The box—which looks a lot like a peaked, four-story outhouse, especially on the inside, with its rough timber framing—must be accurately positioned over the well, or it could damage the leaking pipe and make the problem worse.

BP spokesman Doug Suttles said he is not concerned about that happening. Underwater robots have been clearing pieces of pipe and other debris near where the box will be placed to avoid complications.

"We do not believe it could make things worse," he said.

"I'm worried about every part, as you can imagine," said David Clarkson, BP vice president of engineering projects.

If the box works, a second one now being built may be used to deal with another, smaller leak from the sea floor.

Seas were calm Friday, and the Coast Guard hoped to continue skimming oil from the ocean surface, burning it at sea and dropping chemicals from the air to break it up.

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Blogger SNAKE HUNTERS said...

Sir no_slappz - Another good reporting job; let the nay-sayers do something besides whine.


2:02 PM  
Anonymous Anonymous said...


" A novel but risky attempt to use a 100-ton steel-and-concrete box to cover a deepwater oil well gushing toxic crude into the Gulf of Mexico was aborted Saturday after ice crystals encased it, an ominous development as thick blobs of tar began washing up on Alabama’s white sand beaches."



Observable slick and sheen covers 4,683 square miles (12,129 km2). Thicker, fresh-looking oil is apparent in the vicinity of the leaking well, and still appears to be entrained in a counterclockwise gyre (a circular current):


i hope you are happy watching the ruining of fisheries, beaches and wildlife

but then again you have your money and insulated life so you could give a shit

8:25 AM  
Blogger no_slappz said...


Yeah, it's unfortunate that BP's attempt to put a cap on the well failed. I expected it to work.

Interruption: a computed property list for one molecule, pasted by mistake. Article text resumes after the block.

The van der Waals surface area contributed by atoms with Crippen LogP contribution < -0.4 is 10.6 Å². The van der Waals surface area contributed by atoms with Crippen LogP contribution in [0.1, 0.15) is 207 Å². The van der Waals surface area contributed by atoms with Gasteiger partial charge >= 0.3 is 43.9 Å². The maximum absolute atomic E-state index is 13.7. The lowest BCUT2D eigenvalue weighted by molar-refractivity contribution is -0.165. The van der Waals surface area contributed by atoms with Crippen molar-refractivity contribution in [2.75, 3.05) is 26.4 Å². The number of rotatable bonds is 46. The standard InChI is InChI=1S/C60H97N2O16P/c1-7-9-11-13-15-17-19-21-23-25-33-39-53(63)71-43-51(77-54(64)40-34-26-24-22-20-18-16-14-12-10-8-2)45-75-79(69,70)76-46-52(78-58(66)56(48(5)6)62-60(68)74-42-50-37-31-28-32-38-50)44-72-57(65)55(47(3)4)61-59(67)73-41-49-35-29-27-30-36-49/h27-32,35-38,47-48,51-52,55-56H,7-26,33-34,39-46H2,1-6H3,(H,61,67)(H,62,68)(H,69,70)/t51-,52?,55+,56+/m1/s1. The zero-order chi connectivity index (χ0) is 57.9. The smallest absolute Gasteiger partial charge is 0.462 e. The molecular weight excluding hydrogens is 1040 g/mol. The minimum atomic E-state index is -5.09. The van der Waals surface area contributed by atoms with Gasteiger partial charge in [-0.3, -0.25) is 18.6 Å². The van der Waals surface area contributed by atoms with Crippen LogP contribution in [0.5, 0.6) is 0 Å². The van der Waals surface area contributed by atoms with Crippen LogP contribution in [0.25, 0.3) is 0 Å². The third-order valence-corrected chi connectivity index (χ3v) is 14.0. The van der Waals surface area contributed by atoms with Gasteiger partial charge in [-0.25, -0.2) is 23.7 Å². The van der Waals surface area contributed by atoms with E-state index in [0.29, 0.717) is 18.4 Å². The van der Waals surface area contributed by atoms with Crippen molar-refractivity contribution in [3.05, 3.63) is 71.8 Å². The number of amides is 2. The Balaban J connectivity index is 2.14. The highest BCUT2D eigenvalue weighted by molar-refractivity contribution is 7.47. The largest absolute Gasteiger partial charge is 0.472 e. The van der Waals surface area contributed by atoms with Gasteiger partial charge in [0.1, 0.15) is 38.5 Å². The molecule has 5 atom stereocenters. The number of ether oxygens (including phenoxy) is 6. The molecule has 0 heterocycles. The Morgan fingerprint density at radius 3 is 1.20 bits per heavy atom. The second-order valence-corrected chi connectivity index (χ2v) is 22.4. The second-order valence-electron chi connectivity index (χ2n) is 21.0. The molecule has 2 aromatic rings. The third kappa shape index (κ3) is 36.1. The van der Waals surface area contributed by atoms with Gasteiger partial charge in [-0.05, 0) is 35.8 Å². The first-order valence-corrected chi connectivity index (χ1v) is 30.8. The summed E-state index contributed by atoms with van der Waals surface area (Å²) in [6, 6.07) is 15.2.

Another option is to drill a second well to relieve the pressure forcing oil out of the leaking well.

As always, we -- our technology -- will prevail and our mistakes corrected.

Adjust yourself. Planet Earth will continue to burn oil until all the oil has been consumed. However, we will eventually depend far more on nuclear power. We know what to do, but Energy Illiterates like you get in the way and impair life for everyone with your uninformed beliefs.

5:04 PM  
Anonymous Anonymous said...

"A new analysis of seafloor video indicates that nearly 70,000 barrels are gushing out every day, NPR reports. That is at least 10 times the U.S. Coast Guard's original estimate of the flow, and "the equivalent of one Exxon Valdez tanker every four days."

you write

but Energy Illiterates like you get in the way and impair life for everyone with your uninformed beliefs.

sadly it is people like you that will ultimately destroy earth. i hope you win cause you will have the most money when we cant inhabit the place.

you truly are one of the reasons this country is in so much trouble.

9:58 PM  
Blogger no_slappz said...


The oil leak will be plugged. That is certain. Other than the 11 killed in the explosion, no one else will die. Maybe a few birds and fish. Big deal.

On the other hand, in Africa EVERY YEAR, drinking impure water kills FIVE MILLION people.

If you are worried about humanity, get those African dictators to buy water-treatment facilities from those who know how to do what needs doing.

It's an easy job -- for America and Europe. But millions of humans die needlessly every year because African governments have ZERO concern for human life.

10:26 PM